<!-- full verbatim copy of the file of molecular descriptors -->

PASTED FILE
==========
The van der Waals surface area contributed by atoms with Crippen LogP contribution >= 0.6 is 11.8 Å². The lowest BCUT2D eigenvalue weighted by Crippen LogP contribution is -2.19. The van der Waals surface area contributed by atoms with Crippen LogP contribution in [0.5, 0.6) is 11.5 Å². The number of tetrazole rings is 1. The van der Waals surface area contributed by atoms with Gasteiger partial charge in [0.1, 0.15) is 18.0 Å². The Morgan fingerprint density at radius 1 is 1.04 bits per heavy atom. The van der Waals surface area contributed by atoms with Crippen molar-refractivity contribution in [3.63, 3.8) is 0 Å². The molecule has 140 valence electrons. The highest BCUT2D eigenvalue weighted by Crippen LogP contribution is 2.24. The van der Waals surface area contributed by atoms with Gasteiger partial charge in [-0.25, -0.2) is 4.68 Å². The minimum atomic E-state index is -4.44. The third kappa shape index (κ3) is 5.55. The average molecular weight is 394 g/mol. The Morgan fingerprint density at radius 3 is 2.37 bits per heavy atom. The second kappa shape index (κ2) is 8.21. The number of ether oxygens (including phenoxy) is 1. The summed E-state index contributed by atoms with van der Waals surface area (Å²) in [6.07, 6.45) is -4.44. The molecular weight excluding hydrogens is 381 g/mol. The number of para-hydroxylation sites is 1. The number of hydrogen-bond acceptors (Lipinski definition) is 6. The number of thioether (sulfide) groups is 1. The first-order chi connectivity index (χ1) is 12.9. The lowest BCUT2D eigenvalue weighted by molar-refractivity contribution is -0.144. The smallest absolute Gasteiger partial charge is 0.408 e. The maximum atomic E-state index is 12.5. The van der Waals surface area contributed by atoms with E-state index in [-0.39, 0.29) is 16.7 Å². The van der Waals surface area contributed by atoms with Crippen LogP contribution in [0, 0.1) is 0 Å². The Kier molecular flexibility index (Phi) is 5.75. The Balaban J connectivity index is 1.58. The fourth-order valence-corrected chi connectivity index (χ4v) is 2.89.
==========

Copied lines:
The van der Waals surface area contributed by atoms with Crippen LogP contribution >= 0.6 is 11.8 Å². The lowest BCUT2D eigenvalue weighted by Crippen LogP contribution is -2.19. The van der Waals surface area contributed by atoms with Crippen LogP contribution in [0.5, 0.6) is 11.5 Å². The number of tetrazole rings is 1. The van der Waals surface area contributed by atoms with Gasteiger partial charge in [0.1, 0.15) is 18.0 Å². The Morgan fingerprint density at radius 1 is 1.04 bits per heavy atom. The van der Waals surface area contributed by atoms with Crippen molar-refractivity contribution in [3.63, 3.8) is 0 Å². The molecule has 140 valence electrons. The highest BCUT2D eigenvalue weighted by Crippen LogP contribution is 2.24. The van der Waals surface area contributed by atoms with Gasteiger partial charge in [-0.25, -0.2) is 4.68 Å². The minimum atomic E-state index is -4.44. The third kappa shape index (κ3) is 5.55. The average molecular weight is 394 g/mol. The Morgan fingerprint density at radius 3 is 2.37 bits per heavy atom. The second kappa shape index (κ2) is 8.21. The number of ether oxygens (including phenoxy) is 1. The summed E-state index contributed by atoms with van der Waals surface area (Å²) in [6.07, 6.45) is -4.44. The molecular weight excluding hydrogens is 381 g/mol. The number of para-hydroxylation sites is 1. The number of hydrogen-bond acceptors (Lipinski definition) is 6. The number of thioether (sulfide) groups is 1. The first-order chi connectivity index (χ1) is 12.9. The lowest BCUT2D eigenvalue weighted by molar-refractivity contribution is -0.144. The smallest absolute Gasteiger partial charge is 0.408 e. The maximum atomic E-state index is 12.5. The van der Waals surface area contributed by atoms with E-state index in [-0.39, 0.29) is 16.7 Å². The van der Waals surface area contributed by atoms with Crippen LogP contribution in [0, 0.1) is 0 Å². The Kier molecular flexibility index (Phi) is 5.75. The Balaban J connectivity index is 1.58. The fourth-order valence-corrected chi connectivity index (χ4v) is 2.89.